YOW! Lambda Jam 2021 Day 1

Wed, May 5
Timezone: Australia/Melbourne (AEST)
08:45

    Session Overviews and Introductions - 15 mins

09:00
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    Don Syme

    Don Syme - What’s new in F# 5.0 and beyond

    schedule  09:00 - 09:45 AM place Grand Ball Room 1 star_halfRate

    The F# language delivers practical, enjoyable, and productive programming for the era of the cloud. At the core of F# is succinct, performant functional-first programming, compiling to both .NET and Javascript, with cross-platform, open-source toolchains for those at home in either ecosystem.

    In this talk I’ll describe how in F# 5.0 and beyond we are adding more magic right across the F# stack – keeping programming simple and correct yet delivering the features you need for maximum productivity:

    • Added expressivity and performance for DSLs using F# computation expressions
    • High-performance state machines and resumable code for functional DSLs for collections, tasks, asynchronous sequences, and more
    • Improved package management integration in F# scripting
    • Interactive notebooks and a wide range of other tooling improvements
    • F# analyzers, e.g. for additional shape checking in AI tensor programming
    • Turnkey programming stacks for the client, server, and full-stack programming

    Join me for this walk through the latest in 2021 for F#

09:45

    Break / Q&A with Don Syme - 25 mins

10:10
10:40

    Break / Q&A with Bruce Tate - 25 mins

11:05
11:35

    Break / Q&A with Daniel Spiewak - 25 mins

12:00
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    Dana Ma

    Dana Ma - Abstract Fun-sense: a functional perspective on life

    schedule  12:00 - 12:30 PM place Grand Ball Room 1 star_halfRate

    Everything can be a function if you look at it the right way; we can characterise familiar concepts like sets, lists and even plain values as functions.

    Thinking about such basic objects as functions can seem unnecessarily abstract, but it isn’t just an exercise in increasingly intimidating notation! It turns out to be an elegant perspective that allows us to glimpse a more powerful abstraction.

    In this talk, we’ll see how playing with this notion leads to the Yoneda Lemma, a key result in category theory. We’ll build up some intuition and motivation for the Yoneda Lemma, and return to the notion of viewing objects as functions to appreciate some of its implications.

12:30

    Break / Q&A with Dana Ma - 25 mins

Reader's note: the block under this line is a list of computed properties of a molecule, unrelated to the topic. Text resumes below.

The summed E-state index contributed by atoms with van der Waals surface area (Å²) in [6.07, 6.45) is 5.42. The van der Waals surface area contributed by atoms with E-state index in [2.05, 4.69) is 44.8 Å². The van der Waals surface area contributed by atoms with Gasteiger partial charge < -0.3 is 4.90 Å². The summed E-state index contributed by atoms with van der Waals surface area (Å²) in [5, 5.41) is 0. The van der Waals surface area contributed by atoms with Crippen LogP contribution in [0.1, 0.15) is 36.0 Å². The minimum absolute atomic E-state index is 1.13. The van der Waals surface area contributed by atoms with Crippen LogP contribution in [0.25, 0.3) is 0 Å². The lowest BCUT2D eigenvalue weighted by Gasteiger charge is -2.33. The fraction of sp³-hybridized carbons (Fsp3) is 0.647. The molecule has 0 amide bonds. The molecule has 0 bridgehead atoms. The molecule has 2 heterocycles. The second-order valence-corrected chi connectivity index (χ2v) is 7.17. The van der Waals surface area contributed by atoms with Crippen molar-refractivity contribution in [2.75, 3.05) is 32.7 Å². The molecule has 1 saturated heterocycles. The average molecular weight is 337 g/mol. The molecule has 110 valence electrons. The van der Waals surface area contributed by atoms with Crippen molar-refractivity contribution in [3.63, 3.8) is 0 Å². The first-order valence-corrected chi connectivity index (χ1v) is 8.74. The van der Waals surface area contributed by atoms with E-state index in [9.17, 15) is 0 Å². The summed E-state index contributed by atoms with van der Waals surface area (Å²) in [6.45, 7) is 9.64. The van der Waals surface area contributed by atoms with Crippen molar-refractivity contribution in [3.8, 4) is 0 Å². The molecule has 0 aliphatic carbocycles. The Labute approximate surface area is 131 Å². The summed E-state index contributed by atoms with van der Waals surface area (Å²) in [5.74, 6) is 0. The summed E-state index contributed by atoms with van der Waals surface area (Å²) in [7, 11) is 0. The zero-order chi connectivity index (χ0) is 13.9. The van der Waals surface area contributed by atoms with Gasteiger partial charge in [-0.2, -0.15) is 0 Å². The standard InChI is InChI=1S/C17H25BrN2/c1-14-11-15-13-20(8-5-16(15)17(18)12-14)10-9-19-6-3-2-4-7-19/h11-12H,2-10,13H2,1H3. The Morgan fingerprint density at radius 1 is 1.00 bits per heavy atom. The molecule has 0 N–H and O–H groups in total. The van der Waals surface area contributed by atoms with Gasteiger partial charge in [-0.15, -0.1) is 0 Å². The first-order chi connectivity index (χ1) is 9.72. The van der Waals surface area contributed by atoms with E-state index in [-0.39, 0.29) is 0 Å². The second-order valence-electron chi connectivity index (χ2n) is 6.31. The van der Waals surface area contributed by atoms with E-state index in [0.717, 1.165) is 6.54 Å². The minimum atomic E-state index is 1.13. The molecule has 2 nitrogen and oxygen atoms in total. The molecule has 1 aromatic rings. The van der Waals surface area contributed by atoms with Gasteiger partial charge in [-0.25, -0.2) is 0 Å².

12:55

    Lunch - 30 mins

13:25
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    K C Sivaramakrishnan

    K C Sivaramakrishnan - Effective Programming in OCaml

    schedule  01:25 - 01:55 PM place Grand Ball Room 1 star_halfRate

    Effect handlers have been gathering momentum as a mechanism for modular programming with user-defined effects. Effect handlers allow for non-local control flow mechanisms such as generators, async/await, lightweight threads and coroutines to be composably expressed. The Multicore OCaml project retrofits effect handlers to the OCaml programming language to serve as a modular basis of concurrent programming. In this talk, I will introduce effect handlers in OCaml, walk through several examples that illustrate their utility, describe the retrofitting challenges and how we overcome them without breaking the existing OCaml code. Our implementation imposes negligible overhead on code that does not use effect handles and is efficient for code that does. Effect handlers are slated to land in OCaml after the addition of parallelism support.

13:55

    Break / Q&A with KC Sivaramakrishnan - 25 mins

14:20
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    Jakub Kozłowski

    Jakub Kozłowski - Connecting the dots - building and structuring a functional application in Scala

    schedule  02:20 - 02:50 PM place Grand Ball Room 1 star_halfRate

    Functional programming relies on building programs from orthogonal, composable blocks. That's likely one of the reasons why full-blown application frameworks haven't gained much traction in the functional ecosystem.

    However, we still need to structure our code and wire up our applications in a way that lets us keep them modular, testable and simply pleasant to work with - in this talk, we will learn how to do just that!

    In this talk, we will walk through the architecture design and testing setup for a functional app on the Typelevel stack that integrates with several third-party services to process data in a streaming fashion, and expose its results to downstream clients.

14:50

    Break / Q&A with Jakub Kozłowski - 25 mins

15:15
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    Lars Hupel

    Lars Hupel - A History of Enterprise Monads

    schedule  03:15 - 03:45 PM place Grand Ball Room 1 star_halfRate